Advertisement | 2 min read | by Doug Marrin, firstname.lastname@example.org | Stepping into Angelo’s Saddle Shop in Dexter is like taking a step back in time, into the old west to be exact. Located in one of the outbuildings of the Dexter Mill, Angelo Pecora is well-known among the horse community for his saddle work.
Stepping into Angelo’s Saddle Shop in Dexter is like taking a step back in time, into the old west to be exact.
Located in one of the outbuildings of the Dexter Mill, Angelo Pecora is well-known among the horse community for his saddle work. For non-equestrians such as me, the shop is a delight to stop in to browse the belts, wallets, money clips, and other hand-crafted adornments. The saddles, the holsters, the unfinished wood walls and floor, and of course Angelo himself dressed in western working garb is a scene right out of Gunsmoke, The Hateful Eight, or Westworld.
“I started here in 1997 right here in this shop,” says Angelo. “This was my saddle shop until I left in 2010 for Montana.”
In Montana, Angelo was living the cowboy-way playing banjo and singing, writing and reading cowboy poetry, and honing his artistry with leather in his saddle shop out there. But eventually, the call of coming back home got the better of Angelo. He packed up his tools and moved back to Michigan this past July setting up shop once again in his old place at the Dexter Mill.
“The building was still empty when I had left in 2010,” explains Angelo. “Gus helped me get all my stuff back in here. She helped me move all these heavy benches in here. She’s stronger than she looks.”
Beth Jarzabek, known to her friends as ‘Gus’, works with Angelo as an apprentice. She is learning the leathercraft making earrings, bracelets, belts, knife sheaths, wallets, money clips, and other leather products. It was one Hell of a meeting when Beth and Angelo first met, literally.
“I owned a party store in Hell and he ran the Hell Creek Ranch,” explains Beth. “He would come in for bad coffee a few times a week and we spent lots of time just talking and listening to one another. After being friends for five years, Angelo moved out to Montana and invited me out for a visit.”
Beth made several trips to Montana to visit Angelo and his wife where she too was drawn into the way of the west which would eventually lead her into an interest in working with leather.
Of course with any cowboy, you immediately think of six-shooters and a puff of gun smoke. Angelo has been involved in that too. It’s called ‘cowboy action shooting.’ This is where Angelo got started in leatherworks.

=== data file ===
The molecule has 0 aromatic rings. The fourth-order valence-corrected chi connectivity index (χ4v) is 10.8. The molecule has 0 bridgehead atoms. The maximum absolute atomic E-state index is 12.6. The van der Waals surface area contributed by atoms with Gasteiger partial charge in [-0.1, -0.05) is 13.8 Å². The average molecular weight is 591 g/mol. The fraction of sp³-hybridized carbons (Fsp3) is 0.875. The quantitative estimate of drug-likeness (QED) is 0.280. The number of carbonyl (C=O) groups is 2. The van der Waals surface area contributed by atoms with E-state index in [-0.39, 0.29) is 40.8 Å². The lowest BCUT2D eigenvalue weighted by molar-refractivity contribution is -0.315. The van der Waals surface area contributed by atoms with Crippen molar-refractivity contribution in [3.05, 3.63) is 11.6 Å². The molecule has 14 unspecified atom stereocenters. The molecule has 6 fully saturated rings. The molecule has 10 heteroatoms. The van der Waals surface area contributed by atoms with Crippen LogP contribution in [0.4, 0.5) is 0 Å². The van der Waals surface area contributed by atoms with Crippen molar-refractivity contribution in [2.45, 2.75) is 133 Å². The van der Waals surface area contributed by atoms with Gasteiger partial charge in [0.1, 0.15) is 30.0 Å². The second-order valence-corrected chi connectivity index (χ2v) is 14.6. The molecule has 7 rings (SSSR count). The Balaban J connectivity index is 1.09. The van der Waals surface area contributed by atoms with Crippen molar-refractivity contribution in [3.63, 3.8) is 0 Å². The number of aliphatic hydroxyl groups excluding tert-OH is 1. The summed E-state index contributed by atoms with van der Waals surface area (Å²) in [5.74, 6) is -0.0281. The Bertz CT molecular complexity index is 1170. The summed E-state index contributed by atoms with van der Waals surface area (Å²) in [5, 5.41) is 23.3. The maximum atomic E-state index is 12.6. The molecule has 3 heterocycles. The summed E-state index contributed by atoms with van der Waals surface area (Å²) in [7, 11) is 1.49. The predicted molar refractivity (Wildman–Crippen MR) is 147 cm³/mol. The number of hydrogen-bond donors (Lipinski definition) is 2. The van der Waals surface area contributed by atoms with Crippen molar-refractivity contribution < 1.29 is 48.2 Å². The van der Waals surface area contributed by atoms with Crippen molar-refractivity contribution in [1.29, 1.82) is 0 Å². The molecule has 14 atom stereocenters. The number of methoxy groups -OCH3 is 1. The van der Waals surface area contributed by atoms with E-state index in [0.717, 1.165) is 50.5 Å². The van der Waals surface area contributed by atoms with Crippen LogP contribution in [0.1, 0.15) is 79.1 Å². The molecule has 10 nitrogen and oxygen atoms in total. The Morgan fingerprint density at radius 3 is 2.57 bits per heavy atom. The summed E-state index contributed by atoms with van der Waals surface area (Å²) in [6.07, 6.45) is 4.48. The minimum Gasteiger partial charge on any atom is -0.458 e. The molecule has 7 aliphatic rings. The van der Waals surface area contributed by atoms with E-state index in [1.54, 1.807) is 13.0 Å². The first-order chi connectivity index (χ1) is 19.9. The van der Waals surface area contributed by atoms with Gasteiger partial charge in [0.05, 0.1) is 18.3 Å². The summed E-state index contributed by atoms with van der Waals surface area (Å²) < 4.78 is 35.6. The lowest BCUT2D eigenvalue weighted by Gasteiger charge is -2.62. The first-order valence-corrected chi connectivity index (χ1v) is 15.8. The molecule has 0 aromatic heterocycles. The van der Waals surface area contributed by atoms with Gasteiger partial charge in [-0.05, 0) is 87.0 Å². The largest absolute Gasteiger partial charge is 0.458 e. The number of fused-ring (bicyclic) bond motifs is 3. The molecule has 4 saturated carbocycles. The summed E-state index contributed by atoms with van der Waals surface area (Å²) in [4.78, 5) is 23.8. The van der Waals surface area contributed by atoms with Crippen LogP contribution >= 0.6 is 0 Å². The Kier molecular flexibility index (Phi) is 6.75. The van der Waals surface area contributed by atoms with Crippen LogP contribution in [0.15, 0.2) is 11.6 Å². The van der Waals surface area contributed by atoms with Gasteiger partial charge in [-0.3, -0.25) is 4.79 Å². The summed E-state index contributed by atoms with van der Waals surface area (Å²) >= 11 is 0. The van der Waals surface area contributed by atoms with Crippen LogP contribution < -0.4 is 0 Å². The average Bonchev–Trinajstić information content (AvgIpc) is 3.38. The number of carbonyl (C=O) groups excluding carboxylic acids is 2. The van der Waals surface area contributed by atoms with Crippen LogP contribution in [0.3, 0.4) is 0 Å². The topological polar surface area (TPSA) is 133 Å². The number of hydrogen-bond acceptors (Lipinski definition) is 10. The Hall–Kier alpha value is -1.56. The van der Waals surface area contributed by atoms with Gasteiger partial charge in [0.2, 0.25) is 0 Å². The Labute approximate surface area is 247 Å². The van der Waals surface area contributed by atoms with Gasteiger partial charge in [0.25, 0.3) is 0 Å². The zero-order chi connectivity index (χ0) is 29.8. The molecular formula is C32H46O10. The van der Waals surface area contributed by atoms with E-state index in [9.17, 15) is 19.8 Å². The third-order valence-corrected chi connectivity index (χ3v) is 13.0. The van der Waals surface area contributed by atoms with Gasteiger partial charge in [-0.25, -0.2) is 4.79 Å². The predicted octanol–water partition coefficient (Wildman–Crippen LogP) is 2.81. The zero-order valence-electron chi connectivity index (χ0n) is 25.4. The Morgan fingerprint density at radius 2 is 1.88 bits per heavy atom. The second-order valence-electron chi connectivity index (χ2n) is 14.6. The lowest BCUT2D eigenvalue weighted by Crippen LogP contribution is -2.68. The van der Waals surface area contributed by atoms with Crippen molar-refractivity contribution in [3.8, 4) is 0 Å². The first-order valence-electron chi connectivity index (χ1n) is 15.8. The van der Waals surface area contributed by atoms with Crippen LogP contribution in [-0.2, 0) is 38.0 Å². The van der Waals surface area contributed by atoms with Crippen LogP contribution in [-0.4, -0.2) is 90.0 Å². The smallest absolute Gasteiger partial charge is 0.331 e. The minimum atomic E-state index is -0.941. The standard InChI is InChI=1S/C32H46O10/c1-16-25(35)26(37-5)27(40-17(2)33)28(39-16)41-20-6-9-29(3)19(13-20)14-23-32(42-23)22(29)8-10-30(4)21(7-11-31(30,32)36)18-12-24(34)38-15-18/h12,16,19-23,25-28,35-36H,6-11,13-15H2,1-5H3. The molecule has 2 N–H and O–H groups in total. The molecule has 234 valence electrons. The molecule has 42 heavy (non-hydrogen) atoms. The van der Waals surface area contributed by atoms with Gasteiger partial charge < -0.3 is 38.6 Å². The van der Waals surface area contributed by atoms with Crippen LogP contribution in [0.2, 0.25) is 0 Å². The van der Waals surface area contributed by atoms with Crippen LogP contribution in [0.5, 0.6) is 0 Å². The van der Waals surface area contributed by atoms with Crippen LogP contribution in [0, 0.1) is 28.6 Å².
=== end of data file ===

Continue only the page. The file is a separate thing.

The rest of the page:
“It’s not trick shooting,” Angelo is quick to explain. “It’s reenacting where you dress up in the 1880s and use period-correct weapons. You shoot at steel targets and it’s a competition. I didn’t have a good holster, so I wanted to make a holster. I got some leather and ruined the kitchen table in the process, but I did it.”
“It was pretty crude, but I fell in love with it,” continues Angelo. “As I progressed, all I wanted to build were saddles. To me, that’s the epitome of leatherwork. If you can build a saddle, you can do anything you want.”
Angelo’s connection to the Dexter Mill goes back to the 1980s when the current owner, Keri Bushaw, was still in grade school. Angelo and Keri’s father both worked at the mill and were good friends.
“My dad and Angelo were friends,” explains Keri. “We would go over to their house and hang out with his kids, but when I really got to know Angelo was when I started working here at the Mill. He managed the store. He hired me to work on Saturdays. He always looked like a cowboy from a hundred years ago. As a teenager, I think I must have driven him crazy. But after my dad passed away, he kind of helped guide me.”
Angelo uses all American leather in his shop, cowhide, no alligator, snake, or any other exotic skins sometimes found in cowboy boots. His hours are from 10 a.m. to 5 p.m. on Tuesdays and Fridays. He and Beth specialize in custom leather goods, one of a kind accessories made to your liking. They invite folks to stop in and see some of their works.
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